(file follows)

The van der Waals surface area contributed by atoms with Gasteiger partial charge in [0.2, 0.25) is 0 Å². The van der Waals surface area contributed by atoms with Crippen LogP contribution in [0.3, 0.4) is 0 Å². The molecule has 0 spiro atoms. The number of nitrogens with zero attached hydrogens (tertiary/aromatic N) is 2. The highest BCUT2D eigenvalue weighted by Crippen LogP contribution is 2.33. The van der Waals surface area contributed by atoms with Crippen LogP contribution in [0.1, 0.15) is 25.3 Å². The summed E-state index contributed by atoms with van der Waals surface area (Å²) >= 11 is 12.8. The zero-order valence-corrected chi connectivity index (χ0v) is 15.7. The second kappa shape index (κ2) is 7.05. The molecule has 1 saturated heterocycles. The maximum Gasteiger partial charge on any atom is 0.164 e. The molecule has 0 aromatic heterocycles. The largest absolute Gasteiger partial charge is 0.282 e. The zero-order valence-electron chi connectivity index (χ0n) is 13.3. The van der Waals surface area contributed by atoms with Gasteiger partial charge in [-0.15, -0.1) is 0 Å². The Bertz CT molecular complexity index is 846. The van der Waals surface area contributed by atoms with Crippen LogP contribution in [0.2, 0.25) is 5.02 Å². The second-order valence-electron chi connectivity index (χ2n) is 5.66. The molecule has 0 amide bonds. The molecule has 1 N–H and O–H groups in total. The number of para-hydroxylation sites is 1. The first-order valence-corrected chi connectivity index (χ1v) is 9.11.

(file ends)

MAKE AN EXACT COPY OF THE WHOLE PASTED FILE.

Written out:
The van der Waals surface area contributed by atoms with Gasteiger partial charge in [0.2, 0.25) is 0 Å². The van der Waals surface area contributed by atoms with Crippen LogP contribution in [0.3, 0.4) is 0 Å². The molecule has 0 spiro atoms. The number of nitrogens with zero attached hydrogens (tertiary/aromatic N) is 2. The highest BCUT2D eigenvalue weighted by Crippen LogP contribution is 2.33. The van der Waals surface area contributed by atoms with Crippen LogP contribution in [0.1, 0.15) is 25.3 Å². The summed E-state index contributed by atoms with van der Waals surface area (Å²) >= 11 is 12.8. The zero-order valence-corrected chi connectivity index (χ0v) is 15.7. The second kappa shape index (κ2) is 7.05. The molecule has 1 saturated heterocycles. The maximum Gasteiger partial charge on any atom is 0.164 e. The molecule has 0 aromatic heterocycles. The largest absolute Gasteiger partial charge is 0.282 e. The zero-order valence-electron chi connectivity index (χ0n) is 13.3. The van der Waals surface area contributed by atoms with Gasteiger partial charge in [-0.15, -0.1) is 0 Å². The Bertz CT molecular complexity index is 846. The van der Waals surface area contributed by atoms with Crippen LogP contribution in [0.2, 0.25) is 5.02 Å². The second-order valence-electron chi connectivity index (χ2n) is 5.66. The molecule has 0 amide bonds. The molecule has 1 N–H and O–H groups in total. The number of para-hydroxylation sites is 1. The first-order valence-corrected chi connectivity index (χ1v) is 9.11.